Archive for April 14, 2016

Posted: April 14, 2016 in Uncategorized
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tinadayton:

I would just like to say fuck you to everyone who made me feel inadequate growing up and ruining my self esteem for years. You all suck and I’m glad I don’t talk to any of you any more. 

Posted: April 14, 2016 in Uncategorized
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just–space:

NGC 3310: A Starburst Spiral Galaxy : The party is still going on in spiral galaxy NGC 3310. Roughly 100 million years ago, NGC 3310 likely collided with a smaller galaxy causing the large spiral galaxy to light up with a tremendous burst of star formation. The changing gravity during the collision created density waves that compressed existing clouds of gas and triggered the star-forming party. The featured image from the Gemini North Telescope shows the galaxy in great detail, color-coded so that pink highlights gas while white and blue highlight stars. Some of the star clusters in the galaxy are quite young, indicating that starburst galaxies may remain in star-burst mode for quite some time. NGC 3310 spans about 50,000 light years, lies about 50 million light years away, and is visible with a small telescope towards the constellation of Ursa Major. via NASA

js

Posted: April 14, 2016 in Uncategorized
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just–space:

IC 1848: The Soul Nebula : Stars are forming in the Soul of the Queen of Aethopia. More specifically, a large star forming region called the Soul Nebula can be found in the direction of the constellation Cassiopeia, who Greek mythology credits as the vain wife of a King who long ago ruled lands surrounding the upper Nile river. The Soul Nebula houses several open clusters of stars, a large radio source known as W5, and huge evacuated bubbles formed by the winds of young massive stars. Located about 6,500 light years away, the Soul Nebula spans about 100 light years and is usually imaged next to its celestial neighbor the Heart Nebula . The featured image appears mostly red due to the emission of a specific color of light emitted by excited hydrogen gas. via NASA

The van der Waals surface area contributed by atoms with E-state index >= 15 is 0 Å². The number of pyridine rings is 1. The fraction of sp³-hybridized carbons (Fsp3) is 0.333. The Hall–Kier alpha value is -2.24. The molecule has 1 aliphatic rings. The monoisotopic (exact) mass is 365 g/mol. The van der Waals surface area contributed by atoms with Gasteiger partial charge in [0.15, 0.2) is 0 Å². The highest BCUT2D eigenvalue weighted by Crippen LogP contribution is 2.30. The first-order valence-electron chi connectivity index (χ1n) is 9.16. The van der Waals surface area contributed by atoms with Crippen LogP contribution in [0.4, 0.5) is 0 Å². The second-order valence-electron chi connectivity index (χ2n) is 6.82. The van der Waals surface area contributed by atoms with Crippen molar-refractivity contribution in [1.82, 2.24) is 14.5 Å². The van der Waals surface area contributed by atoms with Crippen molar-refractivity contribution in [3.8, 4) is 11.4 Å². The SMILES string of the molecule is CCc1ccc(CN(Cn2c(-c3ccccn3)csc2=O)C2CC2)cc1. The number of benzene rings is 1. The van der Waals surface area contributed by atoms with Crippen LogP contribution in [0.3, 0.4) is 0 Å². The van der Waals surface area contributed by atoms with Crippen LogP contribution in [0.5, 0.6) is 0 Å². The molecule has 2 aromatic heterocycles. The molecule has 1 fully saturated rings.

js

Posted: April 14, 2016 in Uncategorized
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just–space:

Hubbles Blue Bubble WR 31a, a nebula expanding at 200,000 kilometers per hour

js

Posted: April 14, 2016 in Uncategorized
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just–space:

Hubbles Blue Bubble : The distinctive blue bubble appearing to encircle WR 31a is a WolfRayet nebula an interstellar cloud of dust, hydrogen, helium and other gases. Created when speedy stellar winds interact with the outer layers of hydrogen ejected by WolfRayet stars, these nebulae are frequently ring-shaped or spherical.

js

Posted: April 14, 2016 in Uncategorized
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just-shower-thoughts:

I have never seen a series or film where two characters share a first name but this happens all the time in real life.

Posted: April 14, 2016 in Uncategorized
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just-shower-thoughts:

Anytime I hear someone say “…but, fuck it.” I replay it in my head as “buttfuck it.” Then I think about how that changes the conversation.

Posted: April 14, 2016 in Uncategorized
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Posted: April 14, 2016 in Uncategorized
Tags: ,

just–space:

The Tarantula Nebula : The Tarantula Nebula is more than a thousand light-years in diameter, a giant star forming region within nearby satellite galaxy the Large Magellanic Cloud, about 180 thousand light-years away. The largest, most violent star forming region known in the whole Local Group of galaxies, the cosmic arachnid sprawls across this spectacular composite view constructed with space- and ground-based image data. Within the Tarantula , intense radiation, stellar winds and supernova shocks from the central young cluster of massive stars, cataloged as R136, energize the nebular glow and shape the spidery filaments. Around the Tarantula are other star forming regions with young star clusters, filaments, and blown-out bubble-shaped clouds In fact, the frame includes the site of the closest supernova in modern times, SN 1987A, at the lower right. The rich field of view spans about 1 degree or 2 full moons, in the southern constellation Dorado. But were the Tarantula Nebula closer, say 1,500 light-years distant like the local star forming Orion Nebula, it would take up half the sky. via NASA

js